But in this election, the broad strategy — as opposed to the specific tactics — are not exactly a mystery. Mr. Putin, the analysts agree, mostly seeks anything that would further take the sheen off American democracy and make presidential elections in the United States seem no more credible than his own. After that, he is eager for a compliant counterpart in the White House, one unlikely to challenge his territorial and nuclear ambitions.
Not surprisingly, the Kremlin says this is all an American fantasy, aimed at demonizing Russia for the United States’ own failings. “These are more paranoid announcements which, to our regret, will multiply as we get closer to the election,” Mr. Putin’s confidant and spokesman, Dmitry S. Peskov, was quoted by Reuters as telling reporters on Friday. “They have nothing to do with the truth.”
No matter who is elected, Mr. Putin has likely undermined one of his own primary goals: getting the United States and its allies to lift sanctions that were imposed after he annexed Crimea and accelerated a hybrid war against Ukraine.
“By actively exploiting divisions within American society and having its activities revealed, the Kremlin has ensured that its longer-term goal of having the U.S. remove sanctions and return to a less confrontational relationship so far has been thwarted,” Angela E. Stent, a former national intelligence officer for Russia and now a professor at Georgetown University, wrote in her book “Putin’s World: Russia Against the West and With the Rest.”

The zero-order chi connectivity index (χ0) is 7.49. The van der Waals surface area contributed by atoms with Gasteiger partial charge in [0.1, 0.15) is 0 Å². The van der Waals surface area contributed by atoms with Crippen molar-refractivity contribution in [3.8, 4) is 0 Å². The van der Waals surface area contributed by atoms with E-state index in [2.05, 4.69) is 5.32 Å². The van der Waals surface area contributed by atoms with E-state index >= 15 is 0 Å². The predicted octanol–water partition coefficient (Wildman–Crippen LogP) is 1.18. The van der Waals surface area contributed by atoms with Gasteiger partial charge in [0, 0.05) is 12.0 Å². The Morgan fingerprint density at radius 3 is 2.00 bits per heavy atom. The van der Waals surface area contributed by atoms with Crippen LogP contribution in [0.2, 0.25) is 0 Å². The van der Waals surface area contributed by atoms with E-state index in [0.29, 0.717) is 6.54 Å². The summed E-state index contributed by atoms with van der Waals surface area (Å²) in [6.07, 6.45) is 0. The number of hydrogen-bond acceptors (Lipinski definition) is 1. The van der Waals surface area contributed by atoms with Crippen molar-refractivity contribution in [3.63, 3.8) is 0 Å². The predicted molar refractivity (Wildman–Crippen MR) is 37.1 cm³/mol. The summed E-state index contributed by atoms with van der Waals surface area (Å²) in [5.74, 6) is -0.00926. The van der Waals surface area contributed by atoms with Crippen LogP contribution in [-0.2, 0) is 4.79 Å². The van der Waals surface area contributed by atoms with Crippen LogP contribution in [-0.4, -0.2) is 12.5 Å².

On Saturday, Ms. Stent noted that if the Russians are in fact interfering in this election, “it could bring about new energy sanctions.’’ She noted that one piece of legislation in the Senate, the DETER bill, would require new sanctions if evidence of Russian meddling emerges from intelligence agencies. Ms. Stent noted that, so far, Mr. Putin may have concluded that the penalties are a small price to pay if he can bring his geopolitical rival down a few more notches. And the early intelligence analyses suggest that, by backing Mr. Sanders in the primary and Mr. Trump in the general election, he would probably have a good chance of maximizing the electoral tumult.
Mr. Sanders is hardly a new target for the Russians. The 2018 indictment of 12 Russian intelligence officers for their activities in the last presidential election — issued by the Justice Department under the Trump administration — claimed that the officers “engaged in operations primarily intended to communicate derogatory information about Hillary Clinton, to denigrate other candidates such as Ted Cruz and Marco Rubio, and to support Bernie Sanders and then-candidate Donald Trump.”
Robert S. Mueller III, in the report on his investigation into Russian operations, concluded that the release of memos hacked from the Democratic National Committee were meant to inflame Mr. Sanders’s supporters by revealing that the committee was funneling assets to Mrs. Clinton.